On April 15, after I crested Heartbreak Hill, the next mile I ran was one of my fastest miles of the day—run at a 7:10. It was all adrenalin. But I couldn’t sustain the rush of adrenalin after mile 22.
On the evening of April 15, after we heard about the explosions while still on the train headed back toward the hotel, after we were evacuated from the train station, after we got back to the hotel, watched along with other horrified observers on the television in the hotel lobby, and got cleaned up and drove home, we drove all the way home without an problems staying awake. Why? Adrenalin.
Except at that point it was not positive adrenalin. It was negative adrenalin. A reaction to the events of the day that kept us going.
The only good thing was that we had something to keep us going. After the three twenty mile races I’ve run it has been tough the rest of the day. Of course, in all three cases it was warm in September. After my Boston qualifying marathon, I remember getting a really big burger at a chain and then sleeping and trying to get comfortable in the car on the way home from Lexington, Maryland, while Sherry drove. I wasn’t much help there.
When I told a local running friend that me and my two travel companions were planning on driving back on the same night as the race (rather than either flying back, taking the train back, or waiting till the next day) he commented that he was worried about us falling asleep at the wheel. Taking the train back seemed really appealing as you can walk around while you travel and sometimes walking is the best thing for a person after a marathon or any other very long race for that matter.
But that night, there was no sleeping. There was just constant chatter. The events of the day had been sufficiently disruptive so that we were out of sorts. We just kept going.
It is interesting to me to think of when adrenalin is good for keeping going and when it really just doesn’t work. I have tried to live my life on adrenalin for a long while. I love what I do and I like to keep doing it.
But over the years I have found that just loving what I do is not enough to keep me going all the time. When I do not get enough sleep I can’t run on adrenalin forever. I can sort of get by for a while, but trying to just run on adrenalin, bad things start to happen.
Running on adrenalin rather than being well rested leads to bad judgment sometimes. I heard it called a problem with sleep discipline the other day. The term sleep discipline is apparently used in the military.
Running on adrenalin is enough to keep me going when I am just doing things on my own, but really not enough to keep me going when I have to interact with other people. So it is not just bad judgment but it is really a bad face to the outside world.
Running on adrenalin lets me go in waves, and then I crash. Much like I did in the race. And much like I did afterwards as I was not really completely coherent at work on the day after. The feeling of waves—going for a while and then having to pull back and doing that over and over again is a somewhat annoying feeling. And it leads to feeling very drowsy and sometimes dozing off at odd times that don’t help with life in general and don’t help with career.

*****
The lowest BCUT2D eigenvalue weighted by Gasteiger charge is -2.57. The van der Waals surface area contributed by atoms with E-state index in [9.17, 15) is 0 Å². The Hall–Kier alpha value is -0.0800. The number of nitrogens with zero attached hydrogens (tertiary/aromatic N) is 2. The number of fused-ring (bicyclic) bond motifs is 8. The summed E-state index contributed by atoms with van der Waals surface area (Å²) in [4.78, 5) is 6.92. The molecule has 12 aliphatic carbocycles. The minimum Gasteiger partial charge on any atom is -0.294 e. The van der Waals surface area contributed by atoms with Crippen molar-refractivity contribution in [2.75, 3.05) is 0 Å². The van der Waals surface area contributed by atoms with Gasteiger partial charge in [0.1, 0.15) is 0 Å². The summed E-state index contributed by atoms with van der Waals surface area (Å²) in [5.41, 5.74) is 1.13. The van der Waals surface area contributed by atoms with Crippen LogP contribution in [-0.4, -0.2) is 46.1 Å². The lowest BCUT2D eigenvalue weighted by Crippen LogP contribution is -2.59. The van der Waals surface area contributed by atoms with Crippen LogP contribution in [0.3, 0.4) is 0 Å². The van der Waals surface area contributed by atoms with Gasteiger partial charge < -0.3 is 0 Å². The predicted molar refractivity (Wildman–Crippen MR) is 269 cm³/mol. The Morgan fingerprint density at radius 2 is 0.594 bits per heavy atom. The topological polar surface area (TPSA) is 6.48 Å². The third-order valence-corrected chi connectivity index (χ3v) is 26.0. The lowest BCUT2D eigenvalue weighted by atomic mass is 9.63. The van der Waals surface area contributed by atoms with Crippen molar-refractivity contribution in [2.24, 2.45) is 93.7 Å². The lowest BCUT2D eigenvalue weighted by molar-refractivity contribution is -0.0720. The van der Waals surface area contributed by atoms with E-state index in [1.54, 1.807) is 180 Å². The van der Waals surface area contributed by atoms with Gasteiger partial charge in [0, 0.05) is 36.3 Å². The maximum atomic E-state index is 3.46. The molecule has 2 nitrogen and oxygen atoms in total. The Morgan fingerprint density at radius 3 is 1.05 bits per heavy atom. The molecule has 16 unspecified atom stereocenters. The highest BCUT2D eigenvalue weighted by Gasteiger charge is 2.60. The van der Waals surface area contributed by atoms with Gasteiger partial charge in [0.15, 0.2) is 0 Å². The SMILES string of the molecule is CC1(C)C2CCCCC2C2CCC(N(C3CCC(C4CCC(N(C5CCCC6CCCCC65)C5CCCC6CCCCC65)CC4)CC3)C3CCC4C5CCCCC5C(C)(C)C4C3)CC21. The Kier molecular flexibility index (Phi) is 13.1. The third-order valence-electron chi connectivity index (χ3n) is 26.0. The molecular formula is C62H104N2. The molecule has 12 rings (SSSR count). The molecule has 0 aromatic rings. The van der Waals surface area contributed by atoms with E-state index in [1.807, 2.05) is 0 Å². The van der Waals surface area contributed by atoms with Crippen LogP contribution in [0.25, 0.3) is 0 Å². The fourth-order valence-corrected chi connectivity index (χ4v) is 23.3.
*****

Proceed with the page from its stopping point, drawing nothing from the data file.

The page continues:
Adrenalin leads to focus while it lasts—and sometimes a truly laser focus. But once the adrenalin passes the focus is lost just as quickly. And that can be a problem as well.
I was blessed to see what adrenalin can do when it is called upon. But I also have experienced what trying to rely really on adrenalin alone for too long can do to a person as well.
I have had three nights in a row with more than six hours sleep. That is a recent record for me. I think I will break that streak for the next two nights (one because I have a lot to do and one because of a red-eye flight) but as I look ahead I am going to try to run less on adrenalin alone and more on sufficient rest, sound judgment, and good sense. That will require my own form of sleep discipline. As a test of just what a difference it makes, I made it through a three hour meeting with a ten minute break without even a single head-bob today. Heck, I could have made it through a mass with even the most boring homily today.
If I continue down this path, knowing what adrenalin can do when it is used in just small spurts and otherwise relying on better decisions, then I think I will gain moving forward. I will be able to make the positive impressions I need with the family, with my church community, with the community of those who attend the performances for my children, and still be able to write and run. I will be able to do the things I want to do not because I stay up till all hours trying to cram them in but because I can be efficient when I set my mind to doing things.
When adrenalin is used only a little, it can increase efficiency rather than just being used as a prop to help keep me going. It almost sounds like I have treated adrenalin as a drug. Perhaps I have. The key is that the events of April 15 have made me re-assess not only the things in life that were most directly tied to the events of the day but reassess every last element of my life. I can’t say that I came face to face with death to turn around and reassess everything I face in my life, but I came close enough to a very negative and life threatening experience that my reaction has been to do a complete review of my life. A complete reassessment. And once that is done it will be time to move forward again.